After a Child Abduction, 1st Steps Are Crucial

By Betty Wang, JD on September 17, 2013 | Last updated on March 21, 2019

The horrible case of a child abduction in Georgia early this morning reminds us that after a child kidnapping, the first steps you take can be crucial.

In the Georgia case, two gunmen broke into a home near Atlanta about 2 a.m., shot the family's dog, and demanded jewelry and money. But with no valuables in the home, the robbers instead abducted 14-year-old Ayvani Hope Perez, NBC News reports. A nationwide Amber Alert has been issued.

A child abduction is every parent's worst nightmare, but there are some critical first steps you can take if it does happen to you. These include:

  • Staying calm. Take a deep breath, and try to remain as calm as you can. This will help to ensure that you act more efficiently. It's natural to want to dive into full-blown panic mode, but this can sometimes make the situation worse.
  • Calling 911. Alert the police immediately, once you've confirmed that your child is missing. Make sure your report includes as much accuracy and detail as possible. The police know what to do, and will have access to sex offender registries and other databases at their disposal. With your accurate recount of the situation, they can then act in a timely manner and start pursuing the search right away.
  • Searching your home. If you are at home when you suspect that your child is missing, search your home thoroughly. Make sure that you check all closets, under the bed, and any other spots where a child can fit. If this doesn't turn up your child who may just be playing with you, it will also help you to uncover the details necessary to report to your respective law enforcement agency when you call them.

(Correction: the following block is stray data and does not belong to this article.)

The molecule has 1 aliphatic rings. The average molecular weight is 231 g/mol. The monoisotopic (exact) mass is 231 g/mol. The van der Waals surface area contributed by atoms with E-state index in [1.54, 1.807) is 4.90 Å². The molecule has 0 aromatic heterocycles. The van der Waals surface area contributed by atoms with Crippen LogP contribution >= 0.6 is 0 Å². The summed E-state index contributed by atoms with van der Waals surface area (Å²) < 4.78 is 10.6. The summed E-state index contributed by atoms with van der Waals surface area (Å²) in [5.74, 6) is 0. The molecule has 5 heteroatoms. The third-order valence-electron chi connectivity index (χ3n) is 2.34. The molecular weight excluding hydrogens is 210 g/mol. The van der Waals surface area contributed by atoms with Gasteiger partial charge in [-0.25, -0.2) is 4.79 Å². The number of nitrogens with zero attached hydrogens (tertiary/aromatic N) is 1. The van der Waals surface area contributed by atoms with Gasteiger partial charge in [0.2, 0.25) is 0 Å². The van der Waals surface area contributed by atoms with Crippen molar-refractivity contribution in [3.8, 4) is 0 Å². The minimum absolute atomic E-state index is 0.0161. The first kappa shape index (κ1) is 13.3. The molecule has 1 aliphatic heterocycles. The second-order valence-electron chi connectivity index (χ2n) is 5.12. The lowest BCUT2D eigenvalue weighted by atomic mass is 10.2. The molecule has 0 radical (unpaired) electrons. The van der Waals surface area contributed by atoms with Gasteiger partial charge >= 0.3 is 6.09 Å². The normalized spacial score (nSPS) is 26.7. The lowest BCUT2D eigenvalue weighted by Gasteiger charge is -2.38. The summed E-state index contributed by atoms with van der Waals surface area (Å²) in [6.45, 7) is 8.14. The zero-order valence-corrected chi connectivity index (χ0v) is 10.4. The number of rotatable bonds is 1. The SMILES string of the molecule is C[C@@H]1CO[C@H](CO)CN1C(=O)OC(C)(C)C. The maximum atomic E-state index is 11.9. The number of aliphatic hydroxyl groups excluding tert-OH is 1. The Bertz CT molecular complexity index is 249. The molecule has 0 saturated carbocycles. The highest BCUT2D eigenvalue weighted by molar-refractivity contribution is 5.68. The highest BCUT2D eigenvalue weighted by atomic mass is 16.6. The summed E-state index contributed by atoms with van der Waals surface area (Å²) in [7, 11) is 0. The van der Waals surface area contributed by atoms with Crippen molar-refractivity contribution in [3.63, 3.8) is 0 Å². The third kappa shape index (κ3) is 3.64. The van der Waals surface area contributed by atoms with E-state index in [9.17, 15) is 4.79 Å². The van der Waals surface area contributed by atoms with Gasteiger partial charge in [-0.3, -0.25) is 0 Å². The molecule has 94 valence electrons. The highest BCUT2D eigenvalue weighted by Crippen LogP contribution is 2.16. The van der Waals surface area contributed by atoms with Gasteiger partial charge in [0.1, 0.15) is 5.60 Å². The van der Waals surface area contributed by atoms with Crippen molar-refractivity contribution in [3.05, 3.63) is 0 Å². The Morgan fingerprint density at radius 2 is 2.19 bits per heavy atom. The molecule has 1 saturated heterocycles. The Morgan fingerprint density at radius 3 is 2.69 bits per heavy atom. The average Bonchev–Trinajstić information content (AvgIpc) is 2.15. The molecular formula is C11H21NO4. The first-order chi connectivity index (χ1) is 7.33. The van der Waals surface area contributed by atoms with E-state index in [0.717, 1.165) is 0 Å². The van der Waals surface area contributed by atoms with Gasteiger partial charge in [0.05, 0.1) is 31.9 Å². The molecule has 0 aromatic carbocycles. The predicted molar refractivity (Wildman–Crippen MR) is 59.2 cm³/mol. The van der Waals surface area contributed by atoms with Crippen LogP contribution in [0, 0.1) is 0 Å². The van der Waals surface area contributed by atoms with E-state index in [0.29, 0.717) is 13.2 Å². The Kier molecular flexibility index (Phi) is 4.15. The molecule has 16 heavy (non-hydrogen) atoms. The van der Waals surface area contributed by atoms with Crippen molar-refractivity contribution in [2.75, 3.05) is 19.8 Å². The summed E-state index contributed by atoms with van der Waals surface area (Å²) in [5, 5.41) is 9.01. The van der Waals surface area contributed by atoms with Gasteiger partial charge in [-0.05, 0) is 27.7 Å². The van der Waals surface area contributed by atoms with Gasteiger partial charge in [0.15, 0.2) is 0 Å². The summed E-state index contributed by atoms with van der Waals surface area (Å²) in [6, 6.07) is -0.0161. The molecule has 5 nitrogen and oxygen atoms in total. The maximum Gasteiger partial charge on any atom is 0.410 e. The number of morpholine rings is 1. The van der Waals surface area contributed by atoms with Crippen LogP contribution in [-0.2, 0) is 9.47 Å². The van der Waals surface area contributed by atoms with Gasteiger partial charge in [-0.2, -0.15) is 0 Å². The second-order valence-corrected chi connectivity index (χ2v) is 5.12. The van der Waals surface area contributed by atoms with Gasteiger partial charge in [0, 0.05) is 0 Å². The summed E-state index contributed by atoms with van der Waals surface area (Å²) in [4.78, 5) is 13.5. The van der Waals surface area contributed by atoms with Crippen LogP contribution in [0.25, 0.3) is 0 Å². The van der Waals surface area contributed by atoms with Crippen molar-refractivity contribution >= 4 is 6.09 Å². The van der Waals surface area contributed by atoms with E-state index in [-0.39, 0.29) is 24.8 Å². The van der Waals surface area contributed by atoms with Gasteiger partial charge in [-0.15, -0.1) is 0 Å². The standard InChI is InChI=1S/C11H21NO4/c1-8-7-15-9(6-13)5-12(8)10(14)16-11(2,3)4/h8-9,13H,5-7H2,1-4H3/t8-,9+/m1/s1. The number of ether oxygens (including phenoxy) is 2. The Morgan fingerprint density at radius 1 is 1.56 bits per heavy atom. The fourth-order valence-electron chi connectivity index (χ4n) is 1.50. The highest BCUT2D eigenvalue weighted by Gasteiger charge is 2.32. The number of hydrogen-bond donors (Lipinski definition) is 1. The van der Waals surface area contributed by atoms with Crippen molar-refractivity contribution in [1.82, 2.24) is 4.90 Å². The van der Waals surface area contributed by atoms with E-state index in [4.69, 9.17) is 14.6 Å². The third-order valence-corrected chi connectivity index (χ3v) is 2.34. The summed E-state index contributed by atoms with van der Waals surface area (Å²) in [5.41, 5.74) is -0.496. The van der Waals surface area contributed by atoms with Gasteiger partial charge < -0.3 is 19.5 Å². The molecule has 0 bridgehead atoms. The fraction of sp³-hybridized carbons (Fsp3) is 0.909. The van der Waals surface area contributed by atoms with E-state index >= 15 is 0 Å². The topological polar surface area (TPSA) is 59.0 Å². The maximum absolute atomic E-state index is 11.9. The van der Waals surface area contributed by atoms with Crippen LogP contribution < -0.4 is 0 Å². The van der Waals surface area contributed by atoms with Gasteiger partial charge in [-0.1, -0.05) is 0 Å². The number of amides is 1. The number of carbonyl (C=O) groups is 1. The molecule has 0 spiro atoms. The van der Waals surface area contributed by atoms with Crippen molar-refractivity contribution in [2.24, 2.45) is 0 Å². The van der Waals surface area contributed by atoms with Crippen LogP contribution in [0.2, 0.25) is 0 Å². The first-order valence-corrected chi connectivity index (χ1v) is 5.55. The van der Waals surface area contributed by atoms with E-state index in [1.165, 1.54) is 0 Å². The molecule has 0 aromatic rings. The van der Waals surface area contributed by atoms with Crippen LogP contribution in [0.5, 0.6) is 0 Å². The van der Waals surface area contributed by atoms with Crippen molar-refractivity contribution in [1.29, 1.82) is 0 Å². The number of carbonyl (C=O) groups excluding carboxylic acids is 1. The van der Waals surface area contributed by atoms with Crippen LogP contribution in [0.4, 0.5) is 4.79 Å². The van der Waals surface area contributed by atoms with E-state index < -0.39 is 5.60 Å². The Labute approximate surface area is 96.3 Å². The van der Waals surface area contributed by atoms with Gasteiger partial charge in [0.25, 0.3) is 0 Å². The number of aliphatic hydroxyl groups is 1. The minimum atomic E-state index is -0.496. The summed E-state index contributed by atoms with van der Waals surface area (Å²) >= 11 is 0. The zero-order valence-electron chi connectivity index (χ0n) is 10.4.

• Searching the store and alerting a manager. If you are at a store when your child goes missing, scour the premises first to make sure that your child is not just lost within the building. Then, alert the store manager who can issue a "Code Adam" to alert employees about a missing child. Typical store procedures in such cases include guarding the exits and even reviewing security footage that might turn up relevant information.
  • Having law enforcement issue an AMBER Alert. The AMBER Alert system is meant to quickly and widely disseminate information about child abductions so that everyone in the vicinity can be on the lookout. Sending out an AMBER Alert requires the help of police to confirm there is an abduction and to perform other necessary steps. However, once it is sent out, the alert can be in the form of an emergency message on highway signs, and even alerts sent via cell phone.

Again, while nobody wants to think about child abductions, it's important that in case of this type of emergency, you take the right steps. To learn more about child abductions, check out the resources below or contact the National Center for Missing and Exploited Children.

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